We chose Basingstoke, pop 186,000, for this five day stay because it was centrally located and a convenient home base to explore the UK. But we quickly realized that even though we had the will and desire to explore, our bodies were shutting down and had other ideas. After almost six weeks of traveling, we desperately needed some time for rest and relaxation. We had a nice apartment with a kitchen and washer/dryer so after getting groceries, we took it easy for the next several days. Located within an easy walk were places to eat and a beautiful, huge mall. We had a short list of things we needed at this point in our trip, and we easily found everything. We discovered they have a store in the UK called Poundland, which is just like our Dollar Tree. They call theirs Poundland because a pound in the UK is like our dollar.

We Did Not Stay Here, Just Took A Picture

Basingstoke claims to be the birthplace of author Jane Austen. They have a sign proclaiming it as her birthplace and a statue of Austen as a young girl is located in front of their history museum. However all the research I found says that Austen was born in the nearby village of Steventon and often visited Basingstoke as a child.

St Michael’s was a beautiful church located just down the street from our apartment. We admired it everytime we walked by. It was built in the 16th century of stone and glint. Sadly time passed quickly and we never had a chance to go inside.

We had a nice meal at a Thai restaurant where Bill enjoyed some of his favorite Thai foods.

Our time in Basingstoke passed quickly. We were disappointed we didn’t get to see more of England, but our bodies had other ideas and we feel certain we will be back someday soon.

Corn Exchange now Haymarket Theatre since 1951

On Thursday, June 1st we walked from the apartment back to the train station and took a train to Southampton. This journey was only 30 minutes and once again the train was very crowded. We walked from the train station to our very small apartment. This apartment was tiny, cramped and on a very busy, noisy street. It was disappointing small but only for two nights.

Southampton is a port city of over 255,000, making it one of the most populous cities in southern England. The Titanic left Southampton on her fateful voyage and 500 of the people who died were from here. On August 20, 1620 the Pilgrims left Southampton on their voyage to a new life in America. Did you know there were two ships, the Mayflower and the Speedwell? They both left Southampton but after the Speedwell began leaking badly they stopped in Plymouth for repairs. The Speedwell was declared unfit to continue so some people dropped out and only the Mayflower continued on from Plymouth.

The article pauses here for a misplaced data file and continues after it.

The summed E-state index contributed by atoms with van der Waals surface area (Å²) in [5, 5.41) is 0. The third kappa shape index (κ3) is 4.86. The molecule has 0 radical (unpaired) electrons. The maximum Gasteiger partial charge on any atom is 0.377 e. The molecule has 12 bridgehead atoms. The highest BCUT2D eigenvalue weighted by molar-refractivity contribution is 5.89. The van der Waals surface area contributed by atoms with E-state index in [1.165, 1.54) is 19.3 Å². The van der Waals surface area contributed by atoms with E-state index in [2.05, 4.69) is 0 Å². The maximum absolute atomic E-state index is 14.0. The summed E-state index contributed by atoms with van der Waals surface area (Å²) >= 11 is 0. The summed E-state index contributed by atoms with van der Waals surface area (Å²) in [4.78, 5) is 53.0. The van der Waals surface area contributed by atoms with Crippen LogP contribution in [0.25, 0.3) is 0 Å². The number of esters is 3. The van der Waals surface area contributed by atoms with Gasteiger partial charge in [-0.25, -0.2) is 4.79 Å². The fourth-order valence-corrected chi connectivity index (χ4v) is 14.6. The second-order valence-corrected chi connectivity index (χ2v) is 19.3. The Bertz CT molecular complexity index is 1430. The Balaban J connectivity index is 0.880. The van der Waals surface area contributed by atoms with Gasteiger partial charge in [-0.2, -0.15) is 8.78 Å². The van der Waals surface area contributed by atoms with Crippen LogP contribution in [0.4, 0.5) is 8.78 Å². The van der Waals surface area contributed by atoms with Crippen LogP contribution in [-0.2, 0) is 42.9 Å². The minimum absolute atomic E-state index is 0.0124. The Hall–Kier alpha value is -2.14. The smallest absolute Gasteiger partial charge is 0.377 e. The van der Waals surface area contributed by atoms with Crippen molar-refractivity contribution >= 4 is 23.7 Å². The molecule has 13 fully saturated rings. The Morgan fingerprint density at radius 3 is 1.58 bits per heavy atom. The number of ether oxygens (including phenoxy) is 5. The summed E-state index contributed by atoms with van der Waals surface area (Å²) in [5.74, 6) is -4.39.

Around Southampton are the remains of defensive structures built around the town in the tenth century to defend its prosperous trading center. In 1338 it was raided by French forces and the walls were extended and reinforced, eventually fully enclosing the city with a 1.25 mile long stone wall with 29 towers and eight gates. By the 17th century the wall’s importance declined and they were slowly demolished through the 18th and 19th centuries. Like many things from the past, in the early 20th century their historical importance was recognized and steps were taken to preserve what was left.

Some thoughts on the UK:

At this point we have spent time in Austria, Slovenia, Italy and the UK. We can honestly say that the British are by far the nicest. Always friendly, kind, considerate and helpful, they are eager to please. If they see you need help, they step right up. If you look confused or uncertain, they stop and ask if you need assistance. At the train station the elevator was not working and railway workers stepped right up to carry our bags up or down the steep flights of stairs. Cannot say enough good things about everyone we met. 

On the downside, prices are higher than we expected. We talked with some locals and they say the economy is very bad which is why they are having rail strikes throughout the country. (We were very fortunate in that the two days we had to ride the train, there were no strikes on those days.) The locals also said a combination of Brexit and effects of the pandemic have really hurt the economy and people. 

Another thing that was surprising and sad was the number of homeless people living on the streets, particularly in Southampton. We saw very little of this in Austria, Italy or Slovenia. 

On June 3rd we caught an Uber from our apartment to the cruise terminal. Our next adventure awaits, so stay tuned! 

Next up: A cruise to cold places!